Computing committee OKs accessibility policy; hears about new cloud services


Voting unanimously to accept the University’s policy on electronic information technology accessibility at its Oct. 25 meeting, the University Senate Computing and Information Technology Committee announced its intention to invite a yearly presentation on the plan’s progress from Pitt officials.

The vote followed lengthy debate at last month’s meeting, after the committee’s input had been initially bypassed for this new policy, which is still working its way toward official approvals. The committee had sought assurances that decisions concerning implementation of changes to online materials, as well as software, in aid of those with disabilities would be sensibly managed.

New cloud services

Jay Graham, of the Computing Services and Systems Development’s (CSSD) employee information staff, announced that two cloud services, Azure and AWS (Amazon Web Services), are now available. They will allow Pitt staff to work virtually on more powerful computers or store masses of information remotely.

If researchers, for instance, need access to a more powerful server, but just for a few months, using Azure or AWS is much more efficient and less expensive than acquiring and installing new hardware or software. Cloud services also are useful for storing important material that is not often accessed, Graham said.

His office is now piloting, with the School of Dental Medicine, the creation of virtual workstations that can run specialty programs on faculty members’ tablets or phones, where today such software must be used on machines inside the school building.

CSSD will help faculty get up and running with Azure or AWS, Graham said; descriptions of services and a form for contacting CSSD are on his office’s website.

Upgrade to newer Windows program

Graham also noted that Microsoft is phasing out several products from support in January: Windows 7 and Windows Server 2008. No more upgrades or technical support will be available for these products.

Personal machines using Pitt software may get a free upgrade to Windows 10, noted Adam Hobaugh, CSSD’s director of support services. He strongly recommended that everyone switch to a more recent Windows program, since, once Windows 7 is no longer being updated against security threats, “you will be the target of bad actors at that point.”

“Call us and we’ll help” with an update, assured Graham.

Hobaugh also noted that the residence hall WiFi network had been upgraded over the summer. “On average, students are registering seven devices” each, he reported, but with the new network there has been a 40 percent decrease in help tickets being placed, and that “at this point there are almost no tickets coming in.”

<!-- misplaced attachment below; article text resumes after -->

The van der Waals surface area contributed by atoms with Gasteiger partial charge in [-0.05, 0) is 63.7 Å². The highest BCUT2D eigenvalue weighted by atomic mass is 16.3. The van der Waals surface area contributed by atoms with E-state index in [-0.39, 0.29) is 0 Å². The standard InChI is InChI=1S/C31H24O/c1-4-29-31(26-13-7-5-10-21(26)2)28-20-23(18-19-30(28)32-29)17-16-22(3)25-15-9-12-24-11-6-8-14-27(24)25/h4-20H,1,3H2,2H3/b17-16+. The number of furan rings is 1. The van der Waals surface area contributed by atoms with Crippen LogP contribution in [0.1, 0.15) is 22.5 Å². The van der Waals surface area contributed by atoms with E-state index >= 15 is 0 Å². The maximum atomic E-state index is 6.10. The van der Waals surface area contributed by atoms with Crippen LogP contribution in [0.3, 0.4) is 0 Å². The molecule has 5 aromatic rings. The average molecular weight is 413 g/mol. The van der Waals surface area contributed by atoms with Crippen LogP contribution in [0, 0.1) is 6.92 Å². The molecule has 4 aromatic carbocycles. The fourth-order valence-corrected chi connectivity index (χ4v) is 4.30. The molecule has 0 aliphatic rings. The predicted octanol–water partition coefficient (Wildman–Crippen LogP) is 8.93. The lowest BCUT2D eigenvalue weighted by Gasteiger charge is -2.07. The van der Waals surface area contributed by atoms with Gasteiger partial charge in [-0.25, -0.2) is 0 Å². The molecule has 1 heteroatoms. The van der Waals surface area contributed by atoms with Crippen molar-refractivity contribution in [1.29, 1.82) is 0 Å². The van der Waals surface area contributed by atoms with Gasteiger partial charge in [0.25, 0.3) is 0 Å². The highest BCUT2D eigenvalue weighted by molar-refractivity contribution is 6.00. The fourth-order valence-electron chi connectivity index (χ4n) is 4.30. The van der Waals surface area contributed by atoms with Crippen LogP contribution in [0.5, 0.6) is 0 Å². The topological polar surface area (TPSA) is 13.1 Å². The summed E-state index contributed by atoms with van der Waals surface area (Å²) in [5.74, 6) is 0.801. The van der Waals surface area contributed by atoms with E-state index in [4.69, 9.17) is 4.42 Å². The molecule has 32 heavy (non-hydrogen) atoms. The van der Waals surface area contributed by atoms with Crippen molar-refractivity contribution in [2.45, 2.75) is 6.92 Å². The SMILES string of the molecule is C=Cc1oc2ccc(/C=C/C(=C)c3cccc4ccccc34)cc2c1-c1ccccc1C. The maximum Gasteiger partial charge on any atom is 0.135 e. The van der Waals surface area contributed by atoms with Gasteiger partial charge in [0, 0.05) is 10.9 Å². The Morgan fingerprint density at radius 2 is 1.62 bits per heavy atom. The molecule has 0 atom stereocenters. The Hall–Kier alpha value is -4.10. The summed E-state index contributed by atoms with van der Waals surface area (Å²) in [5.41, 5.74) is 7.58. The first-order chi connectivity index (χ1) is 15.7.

Future of IT on campus

Chief Information Officer Mark Henderson added new details to his evolving vision for the future of information technology on Pitt’s campuses, which will solidify into a plan as he continues to consult with everyone from students to the council of deans, he said.

Henderson said he wants to create an IT project management office and include business analysts in the mix of advisors for his department. He also plans to add an advising committee of outside professionals to supplement the campus IT governance committee he wants to organize. While the plan is still in draft stage, he hopes to hold a series of town hall discussions on campus concerning the future of IT here.

“The key here is getting feedback — and that we have alignment with the University’s strategic plan,” Henderson said.

Speaking about his vision a week later at a brown bag lunch talk sponsored by Staff Council, he acknowledged that “we have more work in the IT space than we have people to do the work,” and that when speaking to campus groups he hears that “many of our systems are just hard to use.”

When a staff member complained that the purchasing system Panther Express was “user-unfriendly,” Henderson said simply “Agreed,” and said he had plans for “better tools to enhance productivity.”

He also noted that faculty have very little introduction to Pitt’s technology when hired, following an audience member’s suggestion that tech be a bigger part of faculty orientation.

Asked by a student whether virtual logins to lab software was coming, he said “The simple answer is yes,” adding that “accessing software is just one of the elements” of expanding IT services in classrooms. He envisioned that students may one day be able to virtually attend a class that is officially full, which could both reduce students’ years until graduation and open up more places for incoming students at Pitt.

“We’re going to have to work with Cynthia (Golden, head of the University Center for Teaching and Learning) and her team on how best to improve student experiences in the classroom,” he said.

Marty Levine is a staff writer for the University Times. Reach him at or 412-758-4859.


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